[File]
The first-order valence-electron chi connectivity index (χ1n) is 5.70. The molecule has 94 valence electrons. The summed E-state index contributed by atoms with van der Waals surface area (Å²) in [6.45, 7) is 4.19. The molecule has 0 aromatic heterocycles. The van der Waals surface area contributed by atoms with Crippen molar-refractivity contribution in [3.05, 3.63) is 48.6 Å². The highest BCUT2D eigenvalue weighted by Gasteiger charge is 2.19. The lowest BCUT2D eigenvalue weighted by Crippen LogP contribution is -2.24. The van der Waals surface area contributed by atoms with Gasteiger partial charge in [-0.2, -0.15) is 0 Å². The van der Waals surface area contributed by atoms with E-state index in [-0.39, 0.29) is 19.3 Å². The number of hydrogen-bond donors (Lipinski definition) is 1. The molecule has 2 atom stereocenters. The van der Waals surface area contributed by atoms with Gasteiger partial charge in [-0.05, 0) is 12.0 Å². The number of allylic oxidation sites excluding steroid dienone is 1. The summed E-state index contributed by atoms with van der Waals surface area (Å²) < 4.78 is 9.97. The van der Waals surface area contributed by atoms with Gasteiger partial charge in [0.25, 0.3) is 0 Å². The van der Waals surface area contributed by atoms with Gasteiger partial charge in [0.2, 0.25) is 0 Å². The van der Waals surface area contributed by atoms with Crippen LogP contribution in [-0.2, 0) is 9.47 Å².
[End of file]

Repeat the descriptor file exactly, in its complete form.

The first-order valence-electron chi connectivity index (χ1n) is 5.70. The molecule has 94 valence electrons. The summed E-state index contributed by atoms with van der Waals surface area (Å²) in [6.45, 7) is 4.19. The molecule has 0 aromatic heterocycles. The van der Waals surface area contributed by atoms with Crippen molar-refractivity contribution in [3.05, 3.63) is 48.6 Å². The highest BCUT2D eigenvalue weighted by Gasteiger charge is 2.19. The lowest BCUT2D eigenvalue weighted by Crippen LogP contribution is -2.24. The van der Waals surface area contributed by atoms with Gasteiger partial charge in [-0.2, -0.15) is 0 Å². The van der Waals surface area contributed by atoms with E-state index in [-0.39, 0.29) is 19.3 Å². The number of hydrogen-bond donors (Lipinski definition) is 1. The molecule has 2 atom stereocenters. The van der Waals surface area contributed by atoms with Gasteiger partial charge in [-0.05, 0) is 12.0 Å². The number of allylic oxidation sites excluding steroid dienone is 1. The summed E-state index contributed by atoms with van der Waals surface area (Å²) < 4.78 is 9.97. The van der Waals surface area contributed by atoms with Gasteiger partial charge in [0.25, 0.3) is 0 Å². The van der Waals surface area contributed by atoms with Gasteiger partial charge in [0.2, 0.25) is 0 Å². The van der Waals surface area contributed by atoms with Crippen LogP contribution in [-0.2, 0) is 9.47 Å².